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Indian Election Laws: It’s Not That Simple As It Appears

According to our Constitution, India is a sovereign, secular, socialist, and democratic republic. Our democracy hinges on the election of leaders by the citizens of the country. With a large population and differing opinions on how the country must be run, it is necessary to establish a legal framework to ensure that the right representatives are elected to take the reins of this country. Our laws oversee free and fair elections, giving equal rights to all citizens. It is important that elections are held in a manner that allows citizens to vote in a free and fair manner. Furthermore, elections must be held such that citizens can exercise their right to vote according to their will.

How is the Government of India structured?

The structure of the Indian government is based on the British Westminster system of parliament which follows:

  • Head of State: Prime Minister chosen by party members of the elected Parliament
  • Elected Parliament
  • Elected state legislature

On a smaller, grassroot level, the Indian Government also includes:

  • Elected municipalities
  • Panchayats
  • Other local bodies

Pre-requisites As Per the Election Law In India

To conduct free and fair elections for different posts in the country, the three major requisites are:

  • An authority must conduct the elections, who should be free of political interference
  • A set of laws is required to govern the elections. The authority in charge of conducting the elections will hold these laws
  • A redressal mechanism for the resolution of doubts and disputes that arise out of the elections 

Role Of Election Commission In Implementing Election Laws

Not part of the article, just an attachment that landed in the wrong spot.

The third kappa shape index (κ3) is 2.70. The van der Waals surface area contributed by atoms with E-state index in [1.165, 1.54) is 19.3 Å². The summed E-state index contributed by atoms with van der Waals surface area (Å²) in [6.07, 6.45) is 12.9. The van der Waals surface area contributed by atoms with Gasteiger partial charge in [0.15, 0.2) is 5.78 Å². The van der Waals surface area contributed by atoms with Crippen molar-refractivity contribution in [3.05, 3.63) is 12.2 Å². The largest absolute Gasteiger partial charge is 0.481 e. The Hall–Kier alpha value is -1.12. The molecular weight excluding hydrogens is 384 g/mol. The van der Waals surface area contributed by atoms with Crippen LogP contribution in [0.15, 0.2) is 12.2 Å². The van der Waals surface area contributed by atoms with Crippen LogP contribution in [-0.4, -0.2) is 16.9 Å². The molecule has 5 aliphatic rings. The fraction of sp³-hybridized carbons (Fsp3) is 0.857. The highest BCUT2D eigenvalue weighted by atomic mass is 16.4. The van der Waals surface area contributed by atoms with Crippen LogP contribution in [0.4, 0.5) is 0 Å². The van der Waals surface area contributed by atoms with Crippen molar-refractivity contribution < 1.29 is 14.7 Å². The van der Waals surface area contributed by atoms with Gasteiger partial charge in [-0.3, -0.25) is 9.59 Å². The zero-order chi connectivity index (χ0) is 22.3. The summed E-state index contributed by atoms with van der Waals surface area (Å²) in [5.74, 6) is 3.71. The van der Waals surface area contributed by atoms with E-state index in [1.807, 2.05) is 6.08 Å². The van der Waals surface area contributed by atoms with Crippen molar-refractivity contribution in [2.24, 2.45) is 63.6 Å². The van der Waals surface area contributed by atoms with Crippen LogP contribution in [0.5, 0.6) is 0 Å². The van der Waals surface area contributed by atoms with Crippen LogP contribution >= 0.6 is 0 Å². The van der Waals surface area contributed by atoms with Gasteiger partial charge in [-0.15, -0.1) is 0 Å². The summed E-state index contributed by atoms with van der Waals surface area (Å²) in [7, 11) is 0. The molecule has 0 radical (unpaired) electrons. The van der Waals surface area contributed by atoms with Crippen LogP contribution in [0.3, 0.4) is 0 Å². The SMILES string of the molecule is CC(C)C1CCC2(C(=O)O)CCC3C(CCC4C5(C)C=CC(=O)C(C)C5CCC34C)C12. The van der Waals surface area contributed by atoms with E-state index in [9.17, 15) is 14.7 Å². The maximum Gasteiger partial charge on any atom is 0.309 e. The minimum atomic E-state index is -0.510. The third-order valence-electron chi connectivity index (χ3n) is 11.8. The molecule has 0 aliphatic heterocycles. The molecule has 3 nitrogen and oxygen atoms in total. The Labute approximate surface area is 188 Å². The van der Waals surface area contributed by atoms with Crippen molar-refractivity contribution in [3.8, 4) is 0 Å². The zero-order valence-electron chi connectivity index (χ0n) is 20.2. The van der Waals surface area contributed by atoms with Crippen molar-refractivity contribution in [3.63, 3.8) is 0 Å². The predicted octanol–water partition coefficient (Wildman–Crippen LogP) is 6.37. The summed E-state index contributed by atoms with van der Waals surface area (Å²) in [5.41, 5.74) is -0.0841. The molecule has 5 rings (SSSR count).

India has an independent Election Commission in charge of conducting the elections, preparing electoral rolls, and issuing special directions in cases where election laws enacted by the Parliament have inadequate provisions.  

The Election Commission comprises various officers and agents who work during the elections to ensure they run smoothly:

  • Electoral Registration Officers
  • Returning Officers
  • Presiding Officers
  • Candidates
  • Polling Agents
  • Counting Agents

What are the Election Laws?

For elections at different levels and offices, the Election Laws in India framed by different legislatures are to be followed. For example, for the election of the President, Vice-President, and other state legislation houses, the laws can be enacted only by the Parliament of India. State Legislatures draft laws pertaining to elections of municipalities and other local bodies like panchayats. 


Redressal for disputes related to the elections of the President and the Vice-President of India lies is handled by the Supreme Court. For the offices of Parliament and state legislatures, the State High Court is the redressal body with a provision to appeal to the Supreme Court if the plaintiff is unsatisfied. For other local bodies, the lower courts are entrusted with the responsibility to resolve disputes keeping with the laws enacted by the State Government. 

Acts and rules relating to election laws

  • Presidential and Vice-Presidential Elections Act 1952: This Indian Election Act was enacted by the Indian Parliament for the election to the offices of President and Vice-President of India